As McDonald’s Prices Go Up, Customers Are Taking Action

McDonalds cheeseburger fries and drink on red and yellow backgro
Pavlovska Yevheniia /

When restaurants — or really, any business — sets prices, they take several factors into consideration. First, there’s the cost of goods and labor used to create their menu items and serve the food. That would also include overhead like electricity costs, property fees and employee salaries and benefits. Inflationary pressures and supply-chain challenges can also influence costs. Finally, the laws of supply and demand come into play, along with how much of a price increase the market can bear.

In other words, while customers may swallow a 6% price increase from McDonald’s and other fast-food chains, they aren’t likely to pay $10 for a Happy Meal.

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Forbes recently reported that prices at “limited-service” concepts are up roughly 8% since 2020. Chipotle has increased prices by 10% since 2020, while McDonald’s is charging roughly 6% more than it was in 2021.

In the McDonald’s 2021 Q4 earnings call, CFO Kevin Ozan said this increase covers the “4% commodity price increases or food and paper increases, as well as labor inflation and the competitive environment,” Forbes reported.

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He noted that the chain will continue to evaluate customer research to ensure consumers still feel they are getting a good value, and will also watch “whether they’re still coming from a transaction standpoint.”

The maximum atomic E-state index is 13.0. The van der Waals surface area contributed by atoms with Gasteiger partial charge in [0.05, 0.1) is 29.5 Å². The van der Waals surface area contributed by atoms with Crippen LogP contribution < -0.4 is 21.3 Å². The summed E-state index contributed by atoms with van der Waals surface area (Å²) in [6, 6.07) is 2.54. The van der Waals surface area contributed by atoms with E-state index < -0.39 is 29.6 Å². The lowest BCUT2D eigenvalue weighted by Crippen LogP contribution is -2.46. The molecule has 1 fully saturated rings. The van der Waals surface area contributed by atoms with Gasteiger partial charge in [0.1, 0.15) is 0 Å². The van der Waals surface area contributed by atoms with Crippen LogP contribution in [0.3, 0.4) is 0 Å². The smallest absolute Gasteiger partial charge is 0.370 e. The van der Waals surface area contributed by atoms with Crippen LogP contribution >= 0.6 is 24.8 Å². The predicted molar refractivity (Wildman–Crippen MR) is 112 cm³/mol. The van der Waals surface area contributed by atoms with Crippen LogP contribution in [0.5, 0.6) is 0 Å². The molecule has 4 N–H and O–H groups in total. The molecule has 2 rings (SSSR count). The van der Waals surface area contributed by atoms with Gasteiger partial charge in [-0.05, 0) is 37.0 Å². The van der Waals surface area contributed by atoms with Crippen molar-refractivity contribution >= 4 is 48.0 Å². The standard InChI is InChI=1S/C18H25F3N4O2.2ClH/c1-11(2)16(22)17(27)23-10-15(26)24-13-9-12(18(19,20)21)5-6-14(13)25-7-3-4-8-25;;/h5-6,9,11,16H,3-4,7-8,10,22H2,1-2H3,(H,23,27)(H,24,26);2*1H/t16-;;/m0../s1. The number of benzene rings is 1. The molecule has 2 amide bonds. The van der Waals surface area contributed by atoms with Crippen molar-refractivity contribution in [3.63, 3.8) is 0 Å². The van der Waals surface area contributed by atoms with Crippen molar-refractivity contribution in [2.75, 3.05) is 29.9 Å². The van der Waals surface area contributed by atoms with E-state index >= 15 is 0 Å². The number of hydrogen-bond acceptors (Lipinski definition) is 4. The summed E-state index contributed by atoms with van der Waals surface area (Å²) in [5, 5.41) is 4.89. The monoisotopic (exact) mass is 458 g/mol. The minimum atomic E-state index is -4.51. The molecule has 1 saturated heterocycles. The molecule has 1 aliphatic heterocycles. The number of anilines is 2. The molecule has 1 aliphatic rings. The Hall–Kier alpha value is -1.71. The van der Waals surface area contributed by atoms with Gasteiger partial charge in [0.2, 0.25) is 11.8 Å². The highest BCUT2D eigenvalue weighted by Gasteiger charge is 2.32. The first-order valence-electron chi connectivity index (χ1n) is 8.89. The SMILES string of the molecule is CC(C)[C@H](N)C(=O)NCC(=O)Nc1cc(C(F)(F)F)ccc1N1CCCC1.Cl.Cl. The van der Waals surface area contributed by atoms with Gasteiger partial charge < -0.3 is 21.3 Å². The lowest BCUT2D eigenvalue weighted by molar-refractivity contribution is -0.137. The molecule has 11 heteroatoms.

However, recent research from Revenue Management Solutions shows consumers may be nearing their breaking point as to how much they are willing to pay for the convenience of take-out food. The report shows that visits to restaurant drive-thrus have dropped by 7% year-over-year. Customers have reported one less visit per week, or four fewer visits per month, to pick up food at a drive-thru.

Revenue Management Solutions attributes the change in habit to higher gas prices, though, rather than increases in the price of fast food. “Historically, higher gas prices have negatively impacted drive-thru concepts,” Forbes writes.

Other indicators, however, show that consumers may, indeed, be getting fed up with higher prices at restaurants overall. The RMS data showed that 34% of consumers are ordering less expensive menu items, while 30% are choosing less expensive restaurants. Forty percent of consumers said they believe they are getting less value from restaurants than they were just a month ago, and 82% say it’s because of higher prices.

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The question remains — for McDonald’s and other chains, as well as locally owned eateries — how much higher can prices go before restaurants start losing enough customers that it significantly damages their bottom line?

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About the Author

Dawn Allcot is a full-time freelance writer and content marketing specialist who geeks out about finance, e-commerce, technology, and real estate. Her lengthy list of publishing credits include Bankrate, Lending Tree, and Chase Bank. She is the founder and owner of, a travel, technology, and entertainment website. She lives on Long Island, New York, with a veritable menagerie that includes 2 cats, a rambunctious kitten, and three lizards of varying sizes and personalities – plus her two kids and husband. Find her on Twitter, @DawnAllcot.
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